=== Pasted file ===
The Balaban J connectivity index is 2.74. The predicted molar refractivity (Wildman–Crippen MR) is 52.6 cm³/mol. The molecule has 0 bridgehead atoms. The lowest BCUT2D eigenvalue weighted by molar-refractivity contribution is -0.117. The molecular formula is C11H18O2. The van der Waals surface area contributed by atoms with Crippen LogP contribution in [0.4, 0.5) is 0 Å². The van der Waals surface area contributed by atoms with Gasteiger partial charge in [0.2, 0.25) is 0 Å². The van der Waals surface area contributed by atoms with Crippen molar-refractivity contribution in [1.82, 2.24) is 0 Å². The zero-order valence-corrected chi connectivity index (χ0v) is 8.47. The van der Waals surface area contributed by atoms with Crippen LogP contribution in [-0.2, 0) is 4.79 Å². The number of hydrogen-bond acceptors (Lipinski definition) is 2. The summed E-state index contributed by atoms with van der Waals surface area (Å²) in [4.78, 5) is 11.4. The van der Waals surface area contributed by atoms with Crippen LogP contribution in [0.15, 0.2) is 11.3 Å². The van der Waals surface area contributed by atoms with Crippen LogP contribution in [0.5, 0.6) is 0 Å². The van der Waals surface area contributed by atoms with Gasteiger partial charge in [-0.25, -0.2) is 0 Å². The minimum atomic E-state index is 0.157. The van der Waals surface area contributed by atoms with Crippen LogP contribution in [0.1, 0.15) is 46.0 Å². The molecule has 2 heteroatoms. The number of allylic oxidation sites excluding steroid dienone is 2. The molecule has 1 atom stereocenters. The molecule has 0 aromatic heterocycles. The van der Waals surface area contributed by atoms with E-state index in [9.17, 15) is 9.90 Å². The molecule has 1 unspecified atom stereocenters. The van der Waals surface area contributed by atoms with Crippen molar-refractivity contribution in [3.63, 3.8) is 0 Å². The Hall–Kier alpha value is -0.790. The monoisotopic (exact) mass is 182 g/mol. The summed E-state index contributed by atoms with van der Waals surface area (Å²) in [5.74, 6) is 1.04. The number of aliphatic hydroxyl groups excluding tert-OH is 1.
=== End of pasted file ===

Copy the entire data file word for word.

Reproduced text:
The Balaban J connectivity index is 2.74. The predicted molar refractivity (Wildman–Crippen MR) is 52.6 cm³/mol. The molecule has 0 bridgehead atoms. The lowest BCUT2D eigenvalue weighted by molar-refractivity contribution is -0.117. The molecular formula is C11H18O2. The van der Waals surface area contributed by atoms with Crippen LogP contribution in [0.4, 0.5) is 0 Å². The van der Waals surface area contributed by atoms with Gasteiger partial charge in [0.2, 0.25) is 0 Å². The van der Waals surface area contributed by atoms with Crippen molar-refractivity contribution in [1.82, 2.24) is 0 Å². The zero-order valence-corrected chi connectivity index (χ0v) is 8.47. The van der Waals surface area contributed by atoms with Crippen LogP contribution in [-0.2, 0) is 4.79 Å². The number of hydrogen-bond acceptors (Lipinski definition) is 2. The summed E-state index contributed by atoms with van der Waals surface area (Å²) in [4.78, 5) is 11.4. The van der Waals surface area contributed by atoms with Crippen LogP contribution in [0.15, 0.2) is 11.3 Å². The van der Waals surface area contributed by atoms with Crippen LogP contribution in [0.5, 0.6) is 0 Å². The van der Waals surface area contributed by atoms with Gasteiger partial charge in [-0.25, -0.2) is 0 Å². The minimum atomic E-state index is 0.157. The van der Waals surface area contributed by atoms with Crippen LogP contribution in [0.1, 0.15) is 46.0 Å². The molecule has 2 heteroatoms. The number of allylic oxidation sites excluding steroid dienone is 2. The molecule has 1 atom stereocenters. The molecule has 0 aromatic heterocycles. The van der Waals surface area contributed by atoms with E-state index in [9.17, 15) is 9.90 Å². The molecule has 1 unspecified atom stereocenters. The van der Waals surface area contributed by atoms with Crippen molar-refractivity contribution in [3.63, 3.8) is 0 Å². The Hall–Kier alpha value is -0.790. The monoisotopic (exact) mass is 182 g/mol. The summed E-state index contributed by atoms with van der Waals surface area (Å²) in [5.74, 6) is 1.04. The number of aliphatic hydroxyl groups excluding tert-OH is 1.